South African starts MMR vaccine trial against COVID-19

A nurse displays vials of measles vaccine at the Orange County Health Department on May 6, 2019 in Orlando, Florida. According to the Centers for Disease Control and Prevention, the number of measles cases in the United States as of May 6, 2019 has climbed to 764 in 23 states, with 60 new cases reported in the past week, breaking recent records. (Photo by Paul Hennessy/NurPhoto via Getty Images)
A nurse displays vials of the measles vaccine. (Photo by Paul Hennessy/NurPhoto via Getty Images)

South African scientists on Tuesday launched a clinical trial to test whether the childhood vaccine for measles, mumps and rubella (MMR) can protect frontline healthcare workers from COVID-19 or reduce the severity of illness for those who become infected.

The trials were launched by the South African scientists from the Universities of the Cape Town (UCT) and the University of the Witwatersrand.

There is growing evidence suggesting that the MMR vaccine may have benefited beyond protecting against measles, mumps and rubella. It could broadly boost an individual’s immunity and prevent infection from SARS-CoV-2 for a limited period.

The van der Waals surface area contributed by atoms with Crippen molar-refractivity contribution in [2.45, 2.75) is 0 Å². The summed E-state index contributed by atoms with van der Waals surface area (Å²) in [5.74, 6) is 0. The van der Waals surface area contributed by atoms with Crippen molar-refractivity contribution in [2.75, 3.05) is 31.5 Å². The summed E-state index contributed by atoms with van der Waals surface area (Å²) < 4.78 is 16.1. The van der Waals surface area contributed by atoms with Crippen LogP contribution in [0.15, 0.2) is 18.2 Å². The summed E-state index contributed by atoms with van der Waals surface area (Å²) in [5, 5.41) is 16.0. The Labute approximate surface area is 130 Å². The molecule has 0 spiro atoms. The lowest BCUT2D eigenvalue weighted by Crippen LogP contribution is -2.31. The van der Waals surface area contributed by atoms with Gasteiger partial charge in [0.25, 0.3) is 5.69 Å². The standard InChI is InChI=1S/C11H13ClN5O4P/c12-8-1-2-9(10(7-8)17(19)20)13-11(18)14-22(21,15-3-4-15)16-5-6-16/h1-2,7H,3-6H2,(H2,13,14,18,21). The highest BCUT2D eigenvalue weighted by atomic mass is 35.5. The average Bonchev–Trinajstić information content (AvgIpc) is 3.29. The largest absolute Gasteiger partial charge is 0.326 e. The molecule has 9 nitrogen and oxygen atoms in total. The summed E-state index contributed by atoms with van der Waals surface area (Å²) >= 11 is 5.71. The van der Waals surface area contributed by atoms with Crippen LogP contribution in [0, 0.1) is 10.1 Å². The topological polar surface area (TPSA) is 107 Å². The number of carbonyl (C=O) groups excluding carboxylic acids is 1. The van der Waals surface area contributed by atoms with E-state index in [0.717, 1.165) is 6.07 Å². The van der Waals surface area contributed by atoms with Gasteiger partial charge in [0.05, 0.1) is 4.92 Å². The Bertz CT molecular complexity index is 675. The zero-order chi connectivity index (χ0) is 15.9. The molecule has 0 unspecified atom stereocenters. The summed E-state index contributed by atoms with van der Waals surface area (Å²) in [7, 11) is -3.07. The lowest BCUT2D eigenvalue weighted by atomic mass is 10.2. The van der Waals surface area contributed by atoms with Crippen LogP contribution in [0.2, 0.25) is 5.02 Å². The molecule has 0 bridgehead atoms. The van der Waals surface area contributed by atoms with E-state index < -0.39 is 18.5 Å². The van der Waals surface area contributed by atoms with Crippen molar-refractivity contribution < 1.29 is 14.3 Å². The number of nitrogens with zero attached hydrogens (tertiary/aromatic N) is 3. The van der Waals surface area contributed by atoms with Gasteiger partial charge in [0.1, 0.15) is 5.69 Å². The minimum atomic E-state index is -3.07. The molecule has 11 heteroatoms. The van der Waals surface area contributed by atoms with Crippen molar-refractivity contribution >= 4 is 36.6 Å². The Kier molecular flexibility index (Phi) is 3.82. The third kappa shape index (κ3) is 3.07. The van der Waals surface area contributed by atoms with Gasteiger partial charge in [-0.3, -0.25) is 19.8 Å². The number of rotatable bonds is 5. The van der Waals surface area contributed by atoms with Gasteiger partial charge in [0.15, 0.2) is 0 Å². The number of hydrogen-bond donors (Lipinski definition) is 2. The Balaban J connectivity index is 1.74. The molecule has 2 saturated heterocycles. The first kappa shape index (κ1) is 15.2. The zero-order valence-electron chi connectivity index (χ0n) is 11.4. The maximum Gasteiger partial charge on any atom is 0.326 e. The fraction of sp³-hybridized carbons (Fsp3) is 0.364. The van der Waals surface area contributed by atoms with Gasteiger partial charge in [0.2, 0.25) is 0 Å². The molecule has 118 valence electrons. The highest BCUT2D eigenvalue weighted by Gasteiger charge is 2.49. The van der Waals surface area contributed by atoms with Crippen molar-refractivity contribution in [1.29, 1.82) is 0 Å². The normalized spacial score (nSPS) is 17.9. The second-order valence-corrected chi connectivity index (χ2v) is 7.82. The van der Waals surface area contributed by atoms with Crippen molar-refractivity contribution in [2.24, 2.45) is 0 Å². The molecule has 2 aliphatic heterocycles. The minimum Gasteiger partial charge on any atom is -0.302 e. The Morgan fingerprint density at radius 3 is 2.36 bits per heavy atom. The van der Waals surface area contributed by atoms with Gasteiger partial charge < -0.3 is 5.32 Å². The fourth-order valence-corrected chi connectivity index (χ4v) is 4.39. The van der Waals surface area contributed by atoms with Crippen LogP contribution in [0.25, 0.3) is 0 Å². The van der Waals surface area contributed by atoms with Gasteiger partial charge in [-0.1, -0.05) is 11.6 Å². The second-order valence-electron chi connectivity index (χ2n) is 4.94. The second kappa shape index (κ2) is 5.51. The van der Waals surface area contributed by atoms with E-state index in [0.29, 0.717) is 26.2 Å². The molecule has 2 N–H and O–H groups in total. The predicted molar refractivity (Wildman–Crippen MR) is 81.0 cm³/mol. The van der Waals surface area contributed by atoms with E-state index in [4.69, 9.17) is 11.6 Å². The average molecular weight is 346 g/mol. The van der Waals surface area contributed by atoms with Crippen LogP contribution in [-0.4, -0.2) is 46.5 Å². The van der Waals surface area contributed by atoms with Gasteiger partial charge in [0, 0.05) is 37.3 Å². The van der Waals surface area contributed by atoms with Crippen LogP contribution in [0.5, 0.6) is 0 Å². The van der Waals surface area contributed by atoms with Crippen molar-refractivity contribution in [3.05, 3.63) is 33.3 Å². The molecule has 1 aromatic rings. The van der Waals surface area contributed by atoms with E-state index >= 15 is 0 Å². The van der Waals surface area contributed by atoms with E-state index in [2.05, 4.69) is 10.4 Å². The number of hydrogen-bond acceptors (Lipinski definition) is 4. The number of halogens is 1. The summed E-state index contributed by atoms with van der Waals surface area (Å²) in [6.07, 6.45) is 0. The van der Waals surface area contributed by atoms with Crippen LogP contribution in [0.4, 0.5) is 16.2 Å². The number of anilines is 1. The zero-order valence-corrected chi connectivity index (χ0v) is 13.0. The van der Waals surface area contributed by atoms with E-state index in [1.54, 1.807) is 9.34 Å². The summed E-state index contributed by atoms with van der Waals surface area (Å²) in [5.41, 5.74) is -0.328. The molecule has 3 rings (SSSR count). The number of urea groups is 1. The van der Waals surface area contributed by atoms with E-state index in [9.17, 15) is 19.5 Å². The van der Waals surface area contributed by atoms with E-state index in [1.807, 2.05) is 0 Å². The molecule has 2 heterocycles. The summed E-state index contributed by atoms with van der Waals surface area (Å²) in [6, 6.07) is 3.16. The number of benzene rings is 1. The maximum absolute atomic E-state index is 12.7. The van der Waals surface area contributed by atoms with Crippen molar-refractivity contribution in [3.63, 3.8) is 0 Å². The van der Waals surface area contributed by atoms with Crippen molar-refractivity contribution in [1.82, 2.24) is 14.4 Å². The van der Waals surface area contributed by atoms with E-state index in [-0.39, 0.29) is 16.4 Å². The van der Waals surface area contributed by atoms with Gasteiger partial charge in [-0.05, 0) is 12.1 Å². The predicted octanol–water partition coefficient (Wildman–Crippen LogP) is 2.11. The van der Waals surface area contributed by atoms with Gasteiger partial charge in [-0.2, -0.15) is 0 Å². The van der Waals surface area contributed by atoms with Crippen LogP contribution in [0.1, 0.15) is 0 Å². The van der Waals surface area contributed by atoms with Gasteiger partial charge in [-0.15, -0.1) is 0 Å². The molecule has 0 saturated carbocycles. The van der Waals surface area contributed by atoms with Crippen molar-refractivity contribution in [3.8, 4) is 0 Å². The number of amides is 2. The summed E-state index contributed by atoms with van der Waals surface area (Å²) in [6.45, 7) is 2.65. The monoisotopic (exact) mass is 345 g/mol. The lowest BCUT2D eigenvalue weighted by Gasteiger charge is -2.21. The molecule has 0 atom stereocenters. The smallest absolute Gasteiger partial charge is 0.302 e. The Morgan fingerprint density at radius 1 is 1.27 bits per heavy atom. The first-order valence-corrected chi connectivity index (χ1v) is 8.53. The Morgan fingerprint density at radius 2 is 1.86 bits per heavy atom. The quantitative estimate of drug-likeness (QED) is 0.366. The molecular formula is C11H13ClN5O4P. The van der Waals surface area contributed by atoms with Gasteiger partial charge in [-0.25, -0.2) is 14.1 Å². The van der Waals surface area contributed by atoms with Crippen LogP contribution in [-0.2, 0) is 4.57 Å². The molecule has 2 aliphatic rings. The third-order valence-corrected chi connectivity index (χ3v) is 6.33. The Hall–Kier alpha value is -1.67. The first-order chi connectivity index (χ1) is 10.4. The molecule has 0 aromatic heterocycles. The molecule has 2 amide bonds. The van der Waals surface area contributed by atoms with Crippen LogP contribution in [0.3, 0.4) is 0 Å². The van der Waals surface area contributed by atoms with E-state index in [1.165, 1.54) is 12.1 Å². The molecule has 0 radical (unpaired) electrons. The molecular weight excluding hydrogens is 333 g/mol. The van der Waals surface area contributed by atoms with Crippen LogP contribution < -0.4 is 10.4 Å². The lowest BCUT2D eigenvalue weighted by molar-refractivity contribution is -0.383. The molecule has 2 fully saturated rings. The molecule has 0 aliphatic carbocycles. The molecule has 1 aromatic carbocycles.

“If we discover that the MMR vaccine can help train the body’s immune response to SARS-CoV-2 infection, then we will have something to administer very quickly while waiting for more specific vaccines and preventive therapies to be developed,” said Professor Bruce Biccard, national co-principal investigator and second chairperson in the Department of Anaesthetics at the UCT.

He said their approach is complementary to the search for specific SARS-CoV-2 vaccines.

“If the trial shows that the MMR vaccine can boost the body’s immune response, we believe it also may enhance the effectiveness of vaccines currently in development to prevent SARS-CoV-2 infection,” he said.

Biccard said similarities between the weakened viruses in the MMR vaccine and the SARS-CoV-2 virus that causes COVID-19 makes them think the former could work.

Sinead Delany-Moretlwe, one of the trial’s national principal investigators from the Wits Reproductive Health and HIV Institute, said since the MMR vaccine also carries small amounts of live, weakened viruses, it could train the body’s immune system to fight multiple pathogens.

The scientists said each participant will be followed for five months, and the entire trial is expected to last about a year. They are recruiting over 5,000 South African healthcare workers for the trial.

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